So I decided on the name “Chayote Plus.” It’s completely made up, but then so is the dish. “Chayote” because the chayote was (in my mind) the new thing in the dish — everything else is more or less bog standard chez Leisureguy.

Chayote Plus

I used my 12″ MSMK skillet with lid. I gave the skillet about 6 Evo sprays of EVOO, so a total of about 1 1/2 teaspoons oil. Then I added to the skillet:

• 1 good-sized fresh turmeric root, chopped quite small
• about 1 1/2″ fresh ginger root, chopped quite small
• 4 good-sized garlic scapes, chopped small
• 1 San Marzano tomato, diced
• 1/4 lage red onion, chopped
• 2 spring onions, chopped including leaves
• 3 good-sized white (or crimini if you want) mushrooms, chopped
• 1/2 chayote squash, diced fairly small (the other half is for tomorrow)
• 2 fairly large baby Shanghai bok choy, chopped — these were more toddler size
• about 8 ounces Kamut & chana dal tempeh, diced 
• about 1/3 cup frozen peas
• 1 red and 2 yellow cayenne peppers, chopped fairly small
• 2-3 tablespoons walnuts
• pinch of MSG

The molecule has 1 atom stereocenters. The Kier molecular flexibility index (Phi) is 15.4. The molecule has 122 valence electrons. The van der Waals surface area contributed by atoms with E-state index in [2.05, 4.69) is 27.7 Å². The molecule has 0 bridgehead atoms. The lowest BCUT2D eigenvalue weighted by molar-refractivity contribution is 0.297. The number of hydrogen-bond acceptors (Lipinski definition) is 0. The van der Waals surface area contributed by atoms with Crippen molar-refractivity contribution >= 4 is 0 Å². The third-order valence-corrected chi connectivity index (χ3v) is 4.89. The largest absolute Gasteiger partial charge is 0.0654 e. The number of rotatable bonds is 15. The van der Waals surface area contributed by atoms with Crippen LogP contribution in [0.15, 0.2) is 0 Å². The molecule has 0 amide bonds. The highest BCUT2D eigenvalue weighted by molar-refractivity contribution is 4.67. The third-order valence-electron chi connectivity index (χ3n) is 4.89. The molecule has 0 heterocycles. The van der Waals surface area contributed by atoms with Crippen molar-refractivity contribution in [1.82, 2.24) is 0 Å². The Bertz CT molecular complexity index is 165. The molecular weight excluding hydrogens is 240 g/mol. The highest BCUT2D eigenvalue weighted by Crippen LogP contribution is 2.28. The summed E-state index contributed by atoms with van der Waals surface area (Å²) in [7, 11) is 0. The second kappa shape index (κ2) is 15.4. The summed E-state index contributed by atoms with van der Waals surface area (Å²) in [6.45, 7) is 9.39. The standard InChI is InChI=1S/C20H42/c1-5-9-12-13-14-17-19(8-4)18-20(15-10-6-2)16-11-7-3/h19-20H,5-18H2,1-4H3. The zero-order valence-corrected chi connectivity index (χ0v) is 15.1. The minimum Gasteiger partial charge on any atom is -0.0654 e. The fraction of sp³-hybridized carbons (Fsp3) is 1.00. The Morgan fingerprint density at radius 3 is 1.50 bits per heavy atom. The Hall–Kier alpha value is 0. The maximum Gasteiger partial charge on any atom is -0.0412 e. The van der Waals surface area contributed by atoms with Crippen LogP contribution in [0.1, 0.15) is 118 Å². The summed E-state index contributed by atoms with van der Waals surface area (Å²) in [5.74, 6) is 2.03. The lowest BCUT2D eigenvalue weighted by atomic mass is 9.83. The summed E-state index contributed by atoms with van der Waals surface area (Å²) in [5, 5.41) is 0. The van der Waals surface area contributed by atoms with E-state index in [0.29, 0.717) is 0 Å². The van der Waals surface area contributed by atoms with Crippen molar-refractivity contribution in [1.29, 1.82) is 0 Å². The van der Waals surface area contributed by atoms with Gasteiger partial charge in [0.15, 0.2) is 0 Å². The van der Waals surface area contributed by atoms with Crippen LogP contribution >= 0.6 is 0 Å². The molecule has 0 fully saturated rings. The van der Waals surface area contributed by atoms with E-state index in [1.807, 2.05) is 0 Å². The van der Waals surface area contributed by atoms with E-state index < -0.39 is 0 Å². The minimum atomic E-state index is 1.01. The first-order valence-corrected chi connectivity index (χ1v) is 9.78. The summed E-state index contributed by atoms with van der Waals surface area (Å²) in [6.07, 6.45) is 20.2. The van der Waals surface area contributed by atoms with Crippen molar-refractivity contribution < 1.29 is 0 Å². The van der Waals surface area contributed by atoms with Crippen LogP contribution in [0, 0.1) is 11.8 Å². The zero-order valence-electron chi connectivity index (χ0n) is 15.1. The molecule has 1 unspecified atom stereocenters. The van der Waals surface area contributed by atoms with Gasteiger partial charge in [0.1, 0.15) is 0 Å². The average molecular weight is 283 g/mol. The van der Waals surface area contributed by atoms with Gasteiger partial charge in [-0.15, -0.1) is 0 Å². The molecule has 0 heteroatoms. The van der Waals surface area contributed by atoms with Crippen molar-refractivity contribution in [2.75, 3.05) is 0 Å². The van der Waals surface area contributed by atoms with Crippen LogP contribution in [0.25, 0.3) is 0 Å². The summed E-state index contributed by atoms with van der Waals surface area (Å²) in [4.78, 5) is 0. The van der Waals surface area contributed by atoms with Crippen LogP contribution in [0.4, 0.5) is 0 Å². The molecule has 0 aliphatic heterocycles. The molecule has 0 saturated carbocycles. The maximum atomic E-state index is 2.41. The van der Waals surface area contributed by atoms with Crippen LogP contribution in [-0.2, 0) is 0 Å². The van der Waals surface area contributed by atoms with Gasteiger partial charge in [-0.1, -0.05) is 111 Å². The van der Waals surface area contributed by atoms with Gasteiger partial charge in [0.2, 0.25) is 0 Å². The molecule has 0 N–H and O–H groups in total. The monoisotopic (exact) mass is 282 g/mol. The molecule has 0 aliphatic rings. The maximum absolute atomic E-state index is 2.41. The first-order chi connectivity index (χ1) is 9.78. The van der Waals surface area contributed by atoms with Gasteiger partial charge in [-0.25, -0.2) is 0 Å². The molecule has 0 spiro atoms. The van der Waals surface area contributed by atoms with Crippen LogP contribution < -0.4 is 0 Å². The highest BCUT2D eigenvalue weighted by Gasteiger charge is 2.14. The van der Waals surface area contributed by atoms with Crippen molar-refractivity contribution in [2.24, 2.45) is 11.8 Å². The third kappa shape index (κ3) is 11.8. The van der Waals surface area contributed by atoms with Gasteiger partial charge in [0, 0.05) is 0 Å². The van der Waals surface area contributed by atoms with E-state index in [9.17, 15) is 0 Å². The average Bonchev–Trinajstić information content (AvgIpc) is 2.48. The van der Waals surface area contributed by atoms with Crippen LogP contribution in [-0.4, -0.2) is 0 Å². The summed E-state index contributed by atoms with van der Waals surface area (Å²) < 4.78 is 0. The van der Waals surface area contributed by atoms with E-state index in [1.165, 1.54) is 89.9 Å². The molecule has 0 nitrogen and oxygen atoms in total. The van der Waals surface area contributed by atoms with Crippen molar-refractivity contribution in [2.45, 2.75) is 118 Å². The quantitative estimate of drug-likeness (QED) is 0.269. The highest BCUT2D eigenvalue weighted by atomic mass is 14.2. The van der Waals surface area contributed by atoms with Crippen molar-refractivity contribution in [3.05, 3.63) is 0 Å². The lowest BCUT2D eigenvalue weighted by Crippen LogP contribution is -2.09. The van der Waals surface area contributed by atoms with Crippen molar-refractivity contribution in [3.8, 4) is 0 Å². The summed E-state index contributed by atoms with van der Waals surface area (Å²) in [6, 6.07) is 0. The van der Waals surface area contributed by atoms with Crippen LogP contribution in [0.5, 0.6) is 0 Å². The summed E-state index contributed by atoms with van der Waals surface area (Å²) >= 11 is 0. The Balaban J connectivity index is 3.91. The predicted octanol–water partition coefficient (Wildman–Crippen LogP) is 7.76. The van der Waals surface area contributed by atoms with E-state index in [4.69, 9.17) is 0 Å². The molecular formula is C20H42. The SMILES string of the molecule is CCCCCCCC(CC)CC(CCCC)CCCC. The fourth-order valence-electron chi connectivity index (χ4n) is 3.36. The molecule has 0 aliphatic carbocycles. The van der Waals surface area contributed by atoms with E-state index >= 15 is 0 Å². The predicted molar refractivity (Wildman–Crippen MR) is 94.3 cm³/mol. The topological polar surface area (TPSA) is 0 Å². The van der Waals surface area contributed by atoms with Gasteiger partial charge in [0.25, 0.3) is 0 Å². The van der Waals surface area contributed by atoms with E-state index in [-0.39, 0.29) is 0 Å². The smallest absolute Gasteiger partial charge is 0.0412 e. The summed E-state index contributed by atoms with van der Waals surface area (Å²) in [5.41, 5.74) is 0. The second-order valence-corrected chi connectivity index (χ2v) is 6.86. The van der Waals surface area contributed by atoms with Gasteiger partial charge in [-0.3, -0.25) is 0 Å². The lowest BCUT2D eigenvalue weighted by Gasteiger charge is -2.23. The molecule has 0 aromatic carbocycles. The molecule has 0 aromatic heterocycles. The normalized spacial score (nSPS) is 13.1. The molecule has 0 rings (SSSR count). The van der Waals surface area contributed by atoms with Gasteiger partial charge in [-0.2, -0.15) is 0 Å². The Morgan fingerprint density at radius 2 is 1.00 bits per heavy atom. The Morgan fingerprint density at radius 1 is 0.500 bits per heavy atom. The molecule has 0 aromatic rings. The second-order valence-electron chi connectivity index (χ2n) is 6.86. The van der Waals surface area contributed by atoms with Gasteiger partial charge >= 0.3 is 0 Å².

• freshly ground black pepper (for the turmeric)
• splash of Bragg’s apple-cider vinegar
• [forgot, but wish I had included: 1/2 tablespoon chipotle-garlic paste]

Once everything was in the skillet, I used a silicone flexible spatula to stir and mix it, then turned my induction burner to “3” and to 5 minutes and put the lid on the skillet. When the beeper sounded, I removed lid, stirred well to mix again, replaced lid, and cooked it for 8 minutes more at “3.”

I wanted a sauce, so I made up the following. Modify to your own taste. 

Genmai-Tahini Sauce

Put into the beaker for an immersion blender (or use a regular blender):

• 1/2 large lemon, peeled — South African lemon: quite large, with thin skin
• 2 tablespoons Amano Genmai miso
• 2-3 tablespoons Soom tahini
• ~1 tablespoon Maille Dijon Mustard with Horseradish (see photo)
• about 2-3 tablespoons water

Blend with immersion blender. Add water as needed for the consistency you want.

Written by Leisureguy

13 August 2022 at 2:08 pm

The Big Red One: A ferment

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The Big Red One here refers not to the famous 1st Infantry Division (aka “The Fighting First”) but to my new ferment:

red cabbage
• red kale
red beet
red onion
red apple
red cayenne peppers
red Russian garlic
• fresh ginger root
• Medjool dates
• chipotle and ancho chiles

I was aiming for 3 liters (two 1.5-liter jars), but on looking at the gathered ingredients, I thought I would exceed that by about a liter, and I was right:

The two large jars are 1.5 liter each, the small jar is 1 liter. The whole batch, once prepared in my biggest bowl, weighed 2,735g (6 pounds), not counting the weight of the bowl, so I used 55g Himalayan pink salt (a salt to veggie ratio of 2% by weight).